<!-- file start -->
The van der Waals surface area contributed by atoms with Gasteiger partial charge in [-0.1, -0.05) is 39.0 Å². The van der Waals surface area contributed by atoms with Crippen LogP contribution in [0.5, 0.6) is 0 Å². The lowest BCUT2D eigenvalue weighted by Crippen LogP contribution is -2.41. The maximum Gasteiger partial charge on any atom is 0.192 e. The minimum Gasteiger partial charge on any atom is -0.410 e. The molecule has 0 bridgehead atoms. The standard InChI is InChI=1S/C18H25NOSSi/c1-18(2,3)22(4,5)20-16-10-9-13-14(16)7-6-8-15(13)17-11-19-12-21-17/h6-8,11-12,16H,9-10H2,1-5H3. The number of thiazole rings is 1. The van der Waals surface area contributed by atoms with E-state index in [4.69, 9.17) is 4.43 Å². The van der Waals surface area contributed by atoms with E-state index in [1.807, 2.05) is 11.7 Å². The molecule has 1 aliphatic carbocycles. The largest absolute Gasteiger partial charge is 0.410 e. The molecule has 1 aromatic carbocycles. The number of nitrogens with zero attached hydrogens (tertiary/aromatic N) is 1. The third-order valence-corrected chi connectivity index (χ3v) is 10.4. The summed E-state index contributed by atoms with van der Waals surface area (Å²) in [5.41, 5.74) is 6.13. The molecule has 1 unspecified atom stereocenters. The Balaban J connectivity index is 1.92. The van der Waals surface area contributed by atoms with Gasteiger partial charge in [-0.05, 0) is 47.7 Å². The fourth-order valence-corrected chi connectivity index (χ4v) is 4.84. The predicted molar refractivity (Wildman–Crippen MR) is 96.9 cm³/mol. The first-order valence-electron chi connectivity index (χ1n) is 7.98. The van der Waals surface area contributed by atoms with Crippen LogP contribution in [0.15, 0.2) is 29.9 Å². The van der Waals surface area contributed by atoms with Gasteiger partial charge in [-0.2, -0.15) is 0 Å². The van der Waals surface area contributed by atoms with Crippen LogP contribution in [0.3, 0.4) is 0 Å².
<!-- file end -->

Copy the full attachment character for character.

The van der Waals surface area contributed by atoms with Gasteiger partial charge in [-0.1, -0.05) is 39.0 Å². The van der Waals surface area contributed by atoms with Crippen LogP contribution in [0.5, 0.6) is 0 Å². The lowest BCUT2D eigenvalue weighted by Crippen LogP contribution is -2.41. The maximum Gasteiger partial charge on any atom is 0.192 e. The minimum Gasteiger partial charge on any atom is -0.410 e. The molecule has 0 bridgehead atoms. The standard InChI is InChI=1S/C18H25NOSSi/c1-18(2,3)22(4,5)20-16-10-9-13-14(16)7-6-8-15(13)17-11-19-12-21-17/h6-8,11-12,16H,9-10H2,1-5H3. The number of thiazole rings is 1. The van der Waals surface area contributed by atoms with E-state index in [4.69, 9.17) is 4.43 Å². The van der Waals surface area contributed by atoms with E-state index in [1.807, 2.05) is 11.7 Å². The molecule has 1 aliphatic carbocycles. The largest absolute Gasteiger partial charge is 0.410 e. The molecule has 1 aromatic carbocycles. The number of nitrogens with zero attached hydrogens (tertiary/aromatic N) is 1. The third-order valence-corrected chi connectivity index (χ3v) is 10.4. The summed E-state index contributed by atoms with van der Waals surface area (Å²) in [5.41, 5.74) is 6.13. The molecule has 1 unspecified atom stereocenters. The Balaban J connectivity index is 1.92. The van der Waals surface area contributed by atoms with Gasteiger partial charge in [-0.05, 0) is 47.7 Å². The fourth-order valence-corrected chi connectivity index (χ4v) is 4.84. The predicted molar refractivity (Wildman–Crippen MR) is 96.9 cm³/mol. The first-order valence-electron chi connectivity index (χ1n) is 7.98. The van der Waals surface area contributed by atoms with Crippen LogP contribution in [0.15, 0.2) is 29.9 Å². The van der Waals surface area contributed by atoms with Gasteiger partial charge in [-0.2, -0.15) is 0 Å². The van der Waals surface area contributed by atoms with Crippen LogP contribution in [0.3, 0.4) is 0 Å².